Religious Beliefs. Virtually all Javanese are Muslims. In reality, the religion of the Javanese is syncretic, with Islam being laid over spiritual and mystical beliefs of Hindu-Buddhist and indigenous origins. The difference in degree of adherence to the doctrines of Islam constitutes a dichotomy that pervades Javanese culture. The santri are strict in their adherence to Islam while the abangan are not. This dichotomy has class and political-party implications.
The peasant abangan knows the general structure of Islam but does not follow it to the letter. The abangan religion is a blend of indigenous beliefs, Hinduism-Buddhism, and Islam. In addition to Allah, abangan believe in several Hindu deities and numerous spirits that inhabit the environment. Abangan also believe in a form of magical power that is possessed by the dukun, who is a specialist in magical practices, a curer, and/or a sorcerer.
The prijaji abangan religious practice is similar to that of the peasant abangan but it is somewhat more sophisticated. It has an elaborate philosophy of fate and is quite mystical. Asceticism and the practice of meditation are characteristic of prijaji abangan religion. Sects under the leadership of gurus are typical.
The santri are present among all social levels but they predominate in the commercial classes. The santri diligently comply with Islamic doctrine. They perform the required prayers five times a day, attend communal prayers at the mosque every Friday, fast during the month of Ramadan (Pasa), do not eat pork, and make every effort to perform the pilgrimage to Mecca at least once.
Religious Practitioners. There are several types of religious practitioner in Islam. There are sects consisting of a guru or kijaji (teacher) and murid (disciple) dyads that are hierarchically organized. Individual kijaji attract students to their pondoks or pesantren (monasterylike schools) to teach Muslim doctrines and laws. In addition to the dominance of Islam, magic and sorcery are widely practiced among the Javanese. There are many varieties of dukun, each one dealing with specialized kinds of ritual such as agricultural rituals, fertility rituals, etc. Dukun also perform divination and curing.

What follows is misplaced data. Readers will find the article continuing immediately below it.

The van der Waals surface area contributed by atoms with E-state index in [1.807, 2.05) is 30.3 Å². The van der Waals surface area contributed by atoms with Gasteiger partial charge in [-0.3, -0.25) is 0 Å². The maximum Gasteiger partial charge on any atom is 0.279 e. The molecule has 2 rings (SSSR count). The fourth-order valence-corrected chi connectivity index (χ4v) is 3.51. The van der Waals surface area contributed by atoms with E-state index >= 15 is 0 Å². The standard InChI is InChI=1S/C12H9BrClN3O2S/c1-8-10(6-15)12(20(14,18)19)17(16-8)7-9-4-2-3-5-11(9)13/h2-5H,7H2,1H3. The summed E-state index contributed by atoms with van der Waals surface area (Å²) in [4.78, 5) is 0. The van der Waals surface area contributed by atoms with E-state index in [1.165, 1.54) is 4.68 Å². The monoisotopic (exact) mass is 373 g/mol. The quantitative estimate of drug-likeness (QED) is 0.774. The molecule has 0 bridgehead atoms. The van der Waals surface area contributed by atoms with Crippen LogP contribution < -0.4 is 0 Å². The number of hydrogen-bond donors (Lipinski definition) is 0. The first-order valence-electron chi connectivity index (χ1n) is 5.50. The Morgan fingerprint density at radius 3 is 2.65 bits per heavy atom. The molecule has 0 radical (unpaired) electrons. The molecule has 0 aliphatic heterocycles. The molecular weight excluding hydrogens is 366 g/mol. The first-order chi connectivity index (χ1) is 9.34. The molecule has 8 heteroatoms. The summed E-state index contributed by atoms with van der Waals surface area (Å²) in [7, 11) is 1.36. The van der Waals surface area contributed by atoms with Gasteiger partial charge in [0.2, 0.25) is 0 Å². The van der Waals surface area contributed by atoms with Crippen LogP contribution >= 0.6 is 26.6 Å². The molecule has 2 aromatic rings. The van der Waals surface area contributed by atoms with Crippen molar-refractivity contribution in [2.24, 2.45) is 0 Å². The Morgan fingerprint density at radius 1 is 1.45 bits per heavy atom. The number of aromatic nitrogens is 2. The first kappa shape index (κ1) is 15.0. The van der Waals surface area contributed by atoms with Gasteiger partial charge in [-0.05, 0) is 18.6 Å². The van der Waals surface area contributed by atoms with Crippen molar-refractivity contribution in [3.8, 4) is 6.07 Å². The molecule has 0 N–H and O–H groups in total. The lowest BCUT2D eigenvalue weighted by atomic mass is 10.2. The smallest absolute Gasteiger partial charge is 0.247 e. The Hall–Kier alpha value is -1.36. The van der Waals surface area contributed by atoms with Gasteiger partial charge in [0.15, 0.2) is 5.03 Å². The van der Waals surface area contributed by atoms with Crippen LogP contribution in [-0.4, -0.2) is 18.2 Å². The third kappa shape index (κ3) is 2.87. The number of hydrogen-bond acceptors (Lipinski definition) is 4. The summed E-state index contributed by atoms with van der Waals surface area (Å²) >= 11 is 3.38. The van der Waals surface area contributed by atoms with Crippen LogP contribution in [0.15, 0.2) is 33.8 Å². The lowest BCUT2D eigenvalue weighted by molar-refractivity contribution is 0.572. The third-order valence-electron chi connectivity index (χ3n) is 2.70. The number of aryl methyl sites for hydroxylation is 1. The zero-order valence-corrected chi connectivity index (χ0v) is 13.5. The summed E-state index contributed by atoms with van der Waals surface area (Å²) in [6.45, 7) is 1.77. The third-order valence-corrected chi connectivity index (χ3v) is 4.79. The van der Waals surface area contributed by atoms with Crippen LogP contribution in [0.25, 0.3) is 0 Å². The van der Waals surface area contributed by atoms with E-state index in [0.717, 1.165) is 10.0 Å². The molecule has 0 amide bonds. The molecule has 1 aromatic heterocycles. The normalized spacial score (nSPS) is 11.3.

Ceremonies. The communal meal, the slametan, is central to abangan practice and is sometimes also performed by santri. The function of the slametan is to promote slamet, a state of calmness and serenity. The slametan is performed within a household and it is usually attended by one's closest neighbors. Occasions for a slametan include important lifecycle events and certain points in the Muslim ceremonial calendar; otherwise it is performed for the well-being of the village.
Arts. Geertz (1964) describes three art "complexes," each involving different forms of music, drama, dance, and literature. The Javanese shadow play, the wajang, is known worldwide and is central to the alus (refined) art complex. The wajang uses puppets to dramatize stories from the Indian epics, the Mahabharata and the Ramayana, or from Java's precolonial past. Wajang performances are accompanied by gamelan (percussion orchestras), which also have achieved worldwide fame. Another art form associated with the alus complex is batik textile dyeing. The alus art complex is classical and traditional and is largely the domain of the prijaji. The other two art complexes are more popular, nationally shared, and Western-influenced.
Medicine. Doctors practicing scientific medicine are present and are consulted in Java, especially in urban areas, but curers and diviners continue to be important in all of Javanese culture. In addition to the dukun who perform magic rites, there are many dukun who cure illnesses. These latter dukun include curers who use magic spells, herbalists, midwives, and masseurs. It is said that even urban prijaji who regularly consult medical doctors may also consult dukun for particular illnesses and psychosomatic complaints.
Death and Afterlife. Funerals are held within hours of death and they are attended by neighbors and close relatives who are able to arrive in time. A coffin is built and a grave is dug quickly while a village official performs rituals. A simple ceremony is held at the home of the deceased followed by a procession to the graveyard and burial. A slametan is held with food provided by neighbors. Javanese funerals are marked with the same emotional restraint that characterizes other social interactions. Graves are visited regularly, espedaily at the beginning and end of the fasting month, and they are tended by relatives. The Javanese believe in continuing ties with the dead and especially ties between parents and children. Children hold a number of slametans at intervals after death with the last held 1,000 days after the death. There are varying beliefs about life after death, including the standard Islamic concepts of eternal retribution, beliefs in spirits or ghosts who continue to influence events, and belief in reincarnation, the last sternly condemned by the orthodox Muslims.